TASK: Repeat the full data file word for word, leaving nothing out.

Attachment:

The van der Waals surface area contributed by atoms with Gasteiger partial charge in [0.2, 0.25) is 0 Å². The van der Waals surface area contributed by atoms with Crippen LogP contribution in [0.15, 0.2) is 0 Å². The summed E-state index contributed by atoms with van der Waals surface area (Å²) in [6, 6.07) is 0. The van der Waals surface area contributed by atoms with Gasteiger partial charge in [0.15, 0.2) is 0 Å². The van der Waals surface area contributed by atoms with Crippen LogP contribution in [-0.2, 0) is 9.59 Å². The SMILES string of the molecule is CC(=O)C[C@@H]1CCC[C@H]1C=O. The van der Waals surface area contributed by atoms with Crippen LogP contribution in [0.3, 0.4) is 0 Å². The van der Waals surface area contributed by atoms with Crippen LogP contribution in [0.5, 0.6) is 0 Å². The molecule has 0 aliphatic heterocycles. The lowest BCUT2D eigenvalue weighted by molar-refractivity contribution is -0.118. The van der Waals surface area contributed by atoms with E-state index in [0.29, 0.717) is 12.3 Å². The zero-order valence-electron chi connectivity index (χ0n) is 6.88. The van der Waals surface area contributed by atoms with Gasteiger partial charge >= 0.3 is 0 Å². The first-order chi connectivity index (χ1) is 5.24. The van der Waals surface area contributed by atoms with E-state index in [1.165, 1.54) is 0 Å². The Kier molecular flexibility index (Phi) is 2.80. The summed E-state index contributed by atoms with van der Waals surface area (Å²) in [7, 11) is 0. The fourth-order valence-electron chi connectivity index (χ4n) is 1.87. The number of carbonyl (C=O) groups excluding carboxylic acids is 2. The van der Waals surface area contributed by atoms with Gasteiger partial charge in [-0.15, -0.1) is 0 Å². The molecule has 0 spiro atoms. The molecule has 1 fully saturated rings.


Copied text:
The van der Waals surface area contributed by atoms with Gasteiger partial charge in [0.2, 0.25) is 0 Å². The van der Waals surface area contributed by atoms with Crippen LogP contribution in [0.15, 0.2) is 0 Å². The summed E-state index contributed by atoms with van der Waals surface area (Å²) in [6, 6.07) is 0. The van der Waals surface area contributed by atoms with Gasteiger partial charge in [0.15, 0.2) is 0 Å². The van der Waals surface area contributed by atoms with Crippen LogP contribution in [-0.2, 0) is 9.59 Å². The SMILES string of the molecule is CC(=O)C[C@@H]1CCC[C@H]1C=O. The van der Waals surface area contributed by atoms with Crippen LogP contribution in [0.3, 0.4) is 0 Å². The van der Waals surface area contributed by atoms with Crippen LogP contribution in [0.5, 0.6) is 0 Å². The molecule has 0 aliphatic heterocycles. The lowest BCUT2D eigenvalue weighted by molar-refractivity contribution is -0.118. The van der Waals surface area contributed by atoms with E-state index in [0.29, 0.717) is 12.3 Å². The zero-order valence-electron chi connectivity index (χ0n) is 6.88. The van der Waals surface area contributed by atoms with Gasteiger partial charge >= 0.3 is 0 Å². The first-order chi connectivity index (χ1) is 5.24. The van der Waals surface area contributed by atoms with E-state index in [1.165, 1.54) is 0 Å². The Kier molecular flexibility index (Phi) is 2.80. The summed E-state index contributed by atoms with van der Waals surface area (Å²) in [7, 11) is 0. The fourth-order valence-electron chi connectivity index (χ4n) is 1.87. The number of carbonyl (C=O) groups excluding carboxylic acids is 2. The van der Waals surface area contributed by atoms with Gasteiger partial charge in [-0.15, -0.1) is 0 Å². The molecule has 0 spiro atoms. The molecule has 1 fully saturated rings.